10RN Throttle Slide/Needle Holder to fit Original Amal 10RN Carbs - 5 and 6 Cutaway's Avail (Each)

Product no.: 0961 RN134/107

In stock

Recommended Retail Price, plus delivery

'Remote Needle' type throttle slide and needle holder to fit original Amal 10RN (Remote Needle) type racing carburetter - these been original fitment on most 1937 onwards SOHC (and pre-1953 DOHC)  M30/M40 and Manx models.  Amal RN carbs were also fitted to many other period competition and 'Grand Prix' spec motorcycles - i.e. KTT Velo's and similar.

For Norton Single M30, M40 and Manx Models, the following slide fittings were most normal:

- 500cc Manx and M30 Models: No6 RN Slide (LH type - whcih these are) 

- 350cc Manx and M40 Models: No5 RN Slide (LH type - whcih these are) 


Background and Manufacturing Information:

As can be seen from the photograph's - these slides are actually based on the similar Amal TT slide design, but the slides for Amal RN carb has an additional threaded hole and slight countersink, to hold a special milled brass sidebar, which holds the throttle needle in a seperate chamber alongside the main carb body - which helps reduce the obstruction of air into the engine.

We have the main slides made to the same specification as our TT slides (see Item 0143), but for these we have the addition of a threaded hole in the top face of the slide.  We also have the special RN throttle needle holder manufactured identical to the original design - and original Amal RN needle holder being used as the pattern - these are CNC milled from billet Brass.

Original Amal RN slides used a flush fitting brass screw to fix the throttle needle holder to the slide - but they also had the threaded shaft of the screw 'mushroomed' underneath, and the holder soldered to the slide - once fitted.  Both of these features were to ensure the throttle needle holder did not vibrate loose in service.  As you can see from the accompanying photos - we have made jigs that allow both of these steps to be carried out - and once completed each slide is test fitted on both an original Amal RN inner block and a virtually new (old stock) brass bodied RN Carb body - to ensure smooth operation.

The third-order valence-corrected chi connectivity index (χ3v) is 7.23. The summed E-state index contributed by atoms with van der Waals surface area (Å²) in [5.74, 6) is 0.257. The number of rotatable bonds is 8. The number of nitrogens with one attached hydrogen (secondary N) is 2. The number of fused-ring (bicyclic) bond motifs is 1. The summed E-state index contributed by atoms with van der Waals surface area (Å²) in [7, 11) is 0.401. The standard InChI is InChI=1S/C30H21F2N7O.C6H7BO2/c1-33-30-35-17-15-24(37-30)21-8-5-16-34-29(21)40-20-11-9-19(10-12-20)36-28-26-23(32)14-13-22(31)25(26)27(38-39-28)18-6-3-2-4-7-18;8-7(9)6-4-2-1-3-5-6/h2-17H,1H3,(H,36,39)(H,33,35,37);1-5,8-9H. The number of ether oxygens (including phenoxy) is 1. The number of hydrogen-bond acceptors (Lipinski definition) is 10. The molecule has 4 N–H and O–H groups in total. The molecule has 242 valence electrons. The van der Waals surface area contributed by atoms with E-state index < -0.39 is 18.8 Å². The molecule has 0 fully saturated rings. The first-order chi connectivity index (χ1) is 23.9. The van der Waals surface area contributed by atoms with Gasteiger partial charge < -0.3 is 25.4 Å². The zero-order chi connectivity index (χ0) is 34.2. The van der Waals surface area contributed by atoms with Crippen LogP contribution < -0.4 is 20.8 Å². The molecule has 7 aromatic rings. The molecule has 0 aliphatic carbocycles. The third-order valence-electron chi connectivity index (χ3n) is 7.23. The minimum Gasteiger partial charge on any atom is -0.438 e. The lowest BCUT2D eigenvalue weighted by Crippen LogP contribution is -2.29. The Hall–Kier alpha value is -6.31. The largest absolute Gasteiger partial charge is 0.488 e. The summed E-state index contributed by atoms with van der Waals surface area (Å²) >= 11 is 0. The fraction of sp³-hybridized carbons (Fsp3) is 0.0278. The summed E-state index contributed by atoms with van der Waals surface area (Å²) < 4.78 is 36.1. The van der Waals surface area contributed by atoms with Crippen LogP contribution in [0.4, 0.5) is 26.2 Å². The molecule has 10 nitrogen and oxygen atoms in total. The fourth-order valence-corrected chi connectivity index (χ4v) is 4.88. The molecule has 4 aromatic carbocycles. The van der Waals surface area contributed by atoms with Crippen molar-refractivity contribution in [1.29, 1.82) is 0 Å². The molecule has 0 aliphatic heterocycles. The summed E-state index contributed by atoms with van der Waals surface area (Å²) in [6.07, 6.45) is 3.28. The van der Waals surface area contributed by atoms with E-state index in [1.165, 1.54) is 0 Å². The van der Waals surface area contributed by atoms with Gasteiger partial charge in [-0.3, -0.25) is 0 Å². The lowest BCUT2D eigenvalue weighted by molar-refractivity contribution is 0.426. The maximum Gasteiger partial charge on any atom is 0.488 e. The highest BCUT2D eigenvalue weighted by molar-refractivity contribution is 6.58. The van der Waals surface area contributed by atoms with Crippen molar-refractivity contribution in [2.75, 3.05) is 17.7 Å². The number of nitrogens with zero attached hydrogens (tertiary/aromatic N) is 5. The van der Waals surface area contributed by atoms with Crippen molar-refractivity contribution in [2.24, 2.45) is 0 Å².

Note: that as part of this necessary manufacturing process - because we have the TT and RN slides 'flash plated' (to stop corrosion of the slide) first - we carefully remove the nickel plating in the area on top of the throttle slide, where the needle holder is to be fixed - to ensure the best possible contact for the solder.  This is purely cosmetic - and necessary to ensure proper solder flow.   

Stocks of this type of slide are limited, so if you need one, we can only advise you order one quite soon . . . as once this batch have gone, it will be at least 12 - 18 months until we makle a further batch - as you can see from the accompanyning photographs - on top of the normal 'TT Slide' manufacturing processes - there are a number of other processes required - speciific to the original Amal RN slide design - which we follow as faithfully as possible.  


Amal RN (and slide/needle design) Background Information: